Eng’s Vs Eng’s Back To Back – Noodle or Mee?

As promised in my previous post, I ate at both shops yesterday. The first stop was Eng’s (Original) Wantan Noodle at 287, Tanjong Katong Road. We had parked behind the shop so we went in by the back door. Battle of Eng’s Noodle vs Eng’s Mee: Eng’s Wantan Noodle [Original] 榮雲吞麵 [正宗] (by Lao Huo Tang) … Continue reading

Eng’s Wantan Noodle But Which Now That There’s Two?

I’ve heard a lot about this supposedly famous Eng’s Wantan Noodle when I returned to Singapore in 2013 (after 10 years abroad) and its super fiery chili sauce. I have eaten it during their days in Dunman Food Centre in the 1980s but not when they moved into a shophouse at 287 Tanjong Katong Road. … Continue reading

Penang Assam Laksa Recipe by Madam Cheah Siew Mooi of Boon Wah Café

Assam Laksa is one of Penang’s signature street food fare (others famous street food include but not limited to Penang Char Kway Teow and Penang Prawn Mee Soup). It is a Pescatarian-suitable dish that contains no meat except for fish. This appetite-inducing-sweet-spicy-sour fishy (in a good way) noodle soup is well known in Penang, an … Continue reading

Lanzhou (Ma Baozi Niu Rou) La Mian 兰州拉面 – A Dish I’m Hoping To Cook Before 2019!

If you’ve had Chinese Spicy Beef La Mian like the one I had recently, you probably thought this dish originated in Shanghai or Beijing… The Lanzhou La Mian (拉面 pulled noodles) you see today was invented in 1915 by a Hui Muslim named Ma Baozi (马保子). And the thing that makes the beef stock delicious, … Continue reading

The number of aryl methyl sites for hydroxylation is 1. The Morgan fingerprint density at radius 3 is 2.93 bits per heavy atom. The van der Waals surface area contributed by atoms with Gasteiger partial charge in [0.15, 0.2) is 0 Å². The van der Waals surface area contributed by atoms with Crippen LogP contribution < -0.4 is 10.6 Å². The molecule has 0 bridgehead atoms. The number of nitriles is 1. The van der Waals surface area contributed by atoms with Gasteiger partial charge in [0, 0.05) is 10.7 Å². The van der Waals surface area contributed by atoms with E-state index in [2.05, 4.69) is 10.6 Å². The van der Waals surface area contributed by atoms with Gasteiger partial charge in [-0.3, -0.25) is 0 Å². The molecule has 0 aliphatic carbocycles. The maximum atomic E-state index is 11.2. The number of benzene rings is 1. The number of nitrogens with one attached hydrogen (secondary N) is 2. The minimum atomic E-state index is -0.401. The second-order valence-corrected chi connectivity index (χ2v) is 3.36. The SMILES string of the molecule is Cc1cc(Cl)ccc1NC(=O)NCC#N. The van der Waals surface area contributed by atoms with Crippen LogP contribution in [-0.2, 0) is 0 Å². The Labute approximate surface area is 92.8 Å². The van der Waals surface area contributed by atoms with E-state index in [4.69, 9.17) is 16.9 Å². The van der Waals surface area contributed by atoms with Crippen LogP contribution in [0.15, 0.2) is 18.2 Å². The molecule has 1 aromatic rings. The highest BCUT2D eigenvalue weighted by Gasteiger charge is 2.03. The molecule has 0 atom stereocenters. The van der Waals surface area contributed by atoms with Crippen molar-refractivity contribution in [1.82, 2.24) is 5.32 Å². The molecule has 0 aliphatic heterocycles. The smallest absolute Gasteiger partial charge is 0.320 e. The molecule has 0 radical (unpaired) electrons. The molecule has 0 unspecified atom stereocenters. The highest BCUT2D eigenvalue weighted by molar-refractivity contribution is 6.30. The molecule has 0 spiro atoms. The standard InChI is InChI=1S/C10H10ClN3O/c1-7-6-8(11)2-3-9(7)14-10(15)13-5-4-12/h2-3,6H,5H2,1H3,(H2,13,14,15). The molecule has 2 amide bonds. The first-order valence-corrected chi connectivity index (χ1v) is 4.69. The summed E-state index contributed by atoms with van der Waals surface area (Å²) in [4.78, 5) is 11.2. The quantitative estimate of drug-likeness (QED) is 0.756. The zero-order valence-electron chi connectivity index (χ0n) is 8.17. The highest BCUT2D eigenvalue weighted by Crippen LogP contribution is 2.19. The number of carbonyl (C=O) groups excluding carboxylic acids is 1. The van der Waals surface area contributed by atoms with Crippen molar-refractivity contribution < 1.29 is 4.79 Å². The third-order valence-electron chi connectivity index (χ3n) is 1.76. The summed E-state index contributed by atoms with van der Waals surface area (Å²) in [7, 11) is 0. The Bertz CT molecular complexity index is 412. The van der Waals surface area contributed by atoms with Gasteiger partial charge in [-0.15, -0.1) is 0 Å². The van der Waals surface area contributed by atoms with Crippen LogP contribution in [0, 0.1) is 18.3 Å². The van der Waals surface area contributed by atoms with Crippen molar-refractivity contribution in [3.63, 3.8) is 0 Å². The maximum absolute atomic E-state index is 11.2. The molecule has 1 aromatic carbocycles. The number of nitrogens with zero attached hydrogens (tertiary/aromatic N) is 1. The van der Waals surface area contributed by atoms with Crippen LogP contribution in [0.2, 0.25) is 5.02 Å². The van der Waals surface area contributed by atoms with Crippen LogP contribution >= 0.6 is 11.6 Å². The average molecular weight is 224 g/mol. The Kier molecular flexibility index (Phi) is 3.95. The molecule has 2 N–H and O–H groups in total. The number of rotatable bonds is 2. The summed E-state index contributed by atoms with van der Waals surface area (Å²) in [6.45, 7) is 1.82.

Taiwanese Lu Rou Fan Recipe 台湾滷肉飯食谱

There are two offerings of Lu Rou Fan in Taiwan, diced pork belly (滷肉飯) and pork mince (肉脞飯). I love pork so I enjoy both styles. I also love to research recipes and see if anything could be done to level up my current formula. Et voilà, I did find something new for Taiwanese Lu … Continue reading

Ah Lim Bak Chor Mee (Jalan Tua Kong)

Bak Chor Mee (肉脞面) or BCM for short, is a staple street food in Singapore. You can be sure that if one stall (selling any food) is successful, there will be many copy cats using the same or similar name punctuated with “original” or stories of some relations linked either through blood or previous employment. … Continue reading

Claypot Chicken Rice Recipe (Rice Cooker Version) 砂煲鸡饭 / 瓦煲飯 (电饭锅版食谱)

Some of my kitchen utensils were not brought over when we moved back to Singapore so lacking claypot (actually I found my claypot but the lid is missing), the only way I can cook this dish is by using the electric rice cooker. I have provided 3 ways to cook this recipe and am very … Continue reading

Fried Mee Sua (Misua) Recipe 炒面线食谱

In one of my trips to Malaysia, I got hold of a large packet of handmade Mee Sua from Malacca. We usually make noodle soup with minced pork balls out of it but this time, I decided to fry them. “The earliest written record of noodles is from a book dated to the Han dynasty … Continue reading

Fritters That Will Make You Laugh Like A Happy Shrimp! 喜虾大笑!

Chinese, particularly the Cantonese chefs/restauranteurs, loves a good pun when it comes to naming their dishes especially on festive occasions. Anything that screams “Prosperity” will sell like hotcakes during the Chinese New Year (CNY) period! 喜哈大笑 means having a hearty laugh and on a Cantonese cuisine menu during Chinese New Year period, prawn dishes are often … Continue reading

Ngoh Hiang Recipe (五香滷肉卷)

Ngoh Hiang (五香滷肉卷) is 5-spiced pork rolls wrapped with translucent beancurd skin, a sheet different from those for making gingko barley dessert soup. Ngoh Hiang is great as an entrée or appetiser as well as a potluck dish for parties! Ngoh Hiang is a traditional must-have item at almost every Chinese New Year celebrating households … Continue reading